Runners’ Obsessions Part Two: Dr. Greg Wells and Project Ex

Dr. Wells’s story: a superb example of a Type A personality pushing to the limits

A few days ago I came across a blog post by Dr. Greg Wells, who has launched what he calls “Project Ex” in his attempt to turn his life around. Dr. Wells, 41, is still recovering from a serious, unexpected viral attack on his heart. He writes: “The dream (not goal) is to build the foundation for a world class life. I want to have happiness in my family life. I want to have energy for a successful career. And I want to compete in the Hawaii Iron man [sic]. And I have to do this against a background of a specific health challenge that requires me to keep a very low stress level and to reduce inflammation.”

The part about competing in the Hawaii Ironman struck a nerve in me, right in the area of my brain that has been mulling over athletes’ obsessive behaviour. But I will return to this after introducing Dr. Wells.

Dr. Greg Wells is described on his website as “a scientist and physiologist who specializes in health and performance in extreme conditions”. He is a professor of kinesiology at the University of Toronto and a scientist at The Hospital for Sick Children in Toronto. In addition, he was the sports science analyst for the CBC at the 2010 and 2012 Olympics. A classic Type A high achiever, Dr. Wells has run marathons under extreme weather conditions and participated in the 11,000 km Tour D’Afrique bike competition. He also has a background in competitive swimming at the international level.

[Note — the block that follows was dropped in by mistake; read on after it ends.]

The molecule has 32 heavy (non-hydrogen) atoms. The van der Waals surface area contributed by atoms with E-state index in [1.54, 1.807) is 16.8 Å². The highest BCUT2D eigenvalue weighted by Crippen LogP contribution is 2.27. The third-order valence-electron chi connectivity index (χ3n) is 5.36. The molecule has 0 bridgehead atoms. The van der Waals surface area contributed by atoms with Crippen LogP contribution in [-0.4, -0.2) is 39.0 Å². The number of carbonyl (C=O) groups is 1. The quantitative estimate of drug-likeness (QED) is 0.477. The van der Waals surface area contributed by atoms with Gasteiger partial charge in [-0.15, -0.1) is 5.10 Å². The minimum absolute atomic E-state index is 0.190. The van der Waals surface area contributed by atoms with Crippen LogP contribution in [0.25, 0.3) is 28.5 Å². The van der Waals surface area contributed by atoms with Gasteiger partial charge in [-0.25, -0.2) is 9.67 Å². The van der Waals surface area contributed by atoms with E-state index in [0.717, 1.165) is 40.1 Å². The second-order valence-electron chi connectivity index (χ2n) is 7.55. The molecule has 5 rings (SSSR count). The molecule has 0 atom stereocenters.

Dr. Wells unexpectedly found himself in the hospital in the role of a patient last May, when an ordinary cold virus attacked his heart, causing inflammation and arrhythmia.

Dr. Wells was shocked by his health crisis. The irony of being an advisor to Olympic athletes and their coaches about how to perform at peak levels (by training correctly, getting enough sleep, eating well, and controlling stress levels)—and then disregarding his own advice—was not lost on him.

He realized that his immune system had been severely compromised by sky-high stress levels. He was setting a frantic pace as he established two new labs, moved to a new house, prepared for the Olympics, launched a new book, and kept up with his two-year-old daughter. His workouts had become inconsistent and he wasn’t getting enough sleep.

Dr. Wells is now in the process of setting up a website for Project Ex. You can read his blog post about Project Ex. In this post, he outlines his purpose for creating Project Ex. He describes the ways he wants to change his lifestyle. He hopes that by sharing what he learns with others, he can inspire people and give them the tools and information they need to follow a healthy lifestyle.

This post also includes an excellent video of an interview Dr. Wells gave on CTV’s Canada AM program.

I think it’s admirable of Dr. Wells to share his personal experiences as well as the benefits of his professional knowledge and research. However, as I wrote above, I question the inclusion of competing in the Hawaii Ironman as one of the components of his “dream”. When I first read Dr. Wells’s post, I wondered how he was going to continue his excellent work as a sports physiologist, kinesiology professor, author, and media personality at the same time as he was striving to be a good father, get more sleep, and follow the training regimen necessary to come an Ironman. How can this be a recipe for keeping his stress under control?

I have encountered similar stories of people who, after a health crisis or a warning from their doctor, decide to make radical changes in their lifestyle, including changes to their diet, work habits, family lives, and exercise. These are admirable goals, and all of them can contribute to a person’s achieving a more healthy, well-balanced, happier life—perhaps even extending a life that poor health could have ended prematurely! Yet so many of these people, similar to Dr. Wells, choose a fitness goal of completing a marathon or an Ironman triathlon.